It turns out that the self-proclaimed "Worldwide Leader" activated all of its platforms to Def-Con 1 because--brace yourself for impact--Owens did not show up for a voluntary offseason conditioning program. In case you have not been paying attention or forgot, this is the same player whose yoked physique appears to consist of approximately .0002% body fat and who purportedly runs faster at the age of 35 than he ever did before. You can take shots at Owens for a lot of things--as ESPN has done and no doubt will continue to do--but questioning his dedication to conditioning simply is not one of them. Considering that the Bills have been stuttering 7-9 records for three straight years, there are no doubt plenty of players on their roster who would be well advised to report to any and all conditioning programs but it is safe to assume that whatever Owens is up to at the moment he is most assuredly not getting out of shape.

"Voluntary" means optional, in case the headline writers, reporters and columnists at ESPN don't have a dictionary handy. If the league, teams and union agree to make these offseason programs mandatory then by all means it would be newsworthy to report about players who do not show up. Until that happens, surely there are better uses of ESPN's vast resources than this kind of drivel--or, if ESPN's editors really think that this is a big story, then they should take a league-wide survey and find out exactly how many players show up for voluntary programs. Of course, whether that number turns out to be 10% or 90% it still does not mean that someone is wrong to not do something that he is not required to do.

Thursday, March 19, 2009

Five Things That You Didn't Know About March Madness

Has your bracket already been busted? Don't worry, no one is likely to fill out a perfect bracket this year (or any other year): the odds against that are 9.2 quintillion to one according to R. J. Bell from Pregame.com--that is 9.2 followed by 15 zeroes! You literally have a better chance of winning the Powerball than crafting a perfect bracket. If every single person on the planet filled out a bracket, the odds would be a billion to one against any of them being perfect.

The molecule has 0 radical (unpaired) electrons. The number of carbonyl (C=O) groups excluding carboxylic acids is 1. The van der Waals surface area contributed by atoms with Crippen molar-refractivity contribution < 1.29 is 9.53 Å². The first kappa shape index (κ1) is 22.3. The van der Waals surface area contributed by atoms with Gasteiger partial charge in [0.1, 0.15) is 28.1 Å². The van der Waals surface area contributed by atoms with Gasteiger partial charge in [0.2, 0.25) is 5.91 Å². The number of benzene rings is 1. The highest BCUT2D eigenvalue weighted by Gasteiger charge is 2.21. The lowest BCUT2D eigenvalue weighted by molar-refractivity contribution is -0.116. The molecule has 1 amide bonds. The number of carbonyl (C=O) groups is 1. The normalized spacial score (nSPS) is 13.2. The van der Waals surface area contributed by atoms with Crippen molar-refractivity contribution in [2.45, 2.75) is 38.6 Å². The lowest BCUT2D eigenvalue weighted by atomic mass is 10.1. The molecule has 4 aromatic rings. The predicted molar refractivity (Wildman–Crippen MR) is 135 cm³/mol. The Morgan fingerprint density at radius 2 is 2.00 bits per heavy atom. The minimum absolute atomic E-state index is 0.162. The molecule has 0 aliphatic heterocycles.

That is just one item on AskMen.com's list of five things you probably didn't know about March Madness:

Five Things You Didn't Know: March Madness

Wednesday, March 18, 2009

Garry Kasparov: Great Chess Champion, Greater Human Being

Courage is essential in every walk of life, beginning with the courage to think creatively, especially in times of crisis. Fear comes in many forms related to decision-making. The fear of being wrong, the fear of change, fear of the unknown, the fear of hurting those who are important to us. Failure to control these fears leads to slower and inferior decisions and, in turn, to greater fear the next time--Garry Kasparov

Garry Kasparov is arguably the greatest chess player of all-time but--more importantly--he is also a courageous, passionate and well informed champion of human rights and political freedom. He understands how the forces of history and human psychology work and he is willing to risk his life to fight the evil regime of Vladimir Putin. "Evil" is not a popular word in today's era of moral equivalence but if you are unwilling or unable to properly identify evil then you have no chance to defeat it.

Kasparov recently visited India, where he gave a brilliant speech that discussed not only Putin's evil regime but also explained that change is an inevitable part of life. As Kasparov put it:

That is the first and most important message of change: it is happening whether you like it or not. If there’s rain, you can complain about the weather, you can take an umbrella, but you can’t stop the rain. You can ignore change, join it, or try to control it, but it is happening on a permanent and accelerating basis. Positive change is nearly impossible without courage, a word I will use many times here today. As Nehru said it well, “the policy of being too cautious is the greatest risk of all.”

In politics, as in the business world and in the natural world, the status quo is always dying. This is simply Darwin’s law. 150 years ago he wrote: “It is not the strongest of the species that survives, nor the most intelligent that survives. It is the one that is the most adaptable to change.” This is also true for systems of government and international institutions. And even though we are in a time of great turmoil and change, they are not adapting nearly fast enough.

Kasparov's entire speech is well worth reading and, more importantly, it deserves serious attention from world leaders and all concerned citizens not just in Russia but everywhere, because Putin is a threat and menace not only to his own people but--by virtue of his support for and active collaboration with despotic regimes in Iran, Syria and elsewhere--to the freedom and security of the entire world.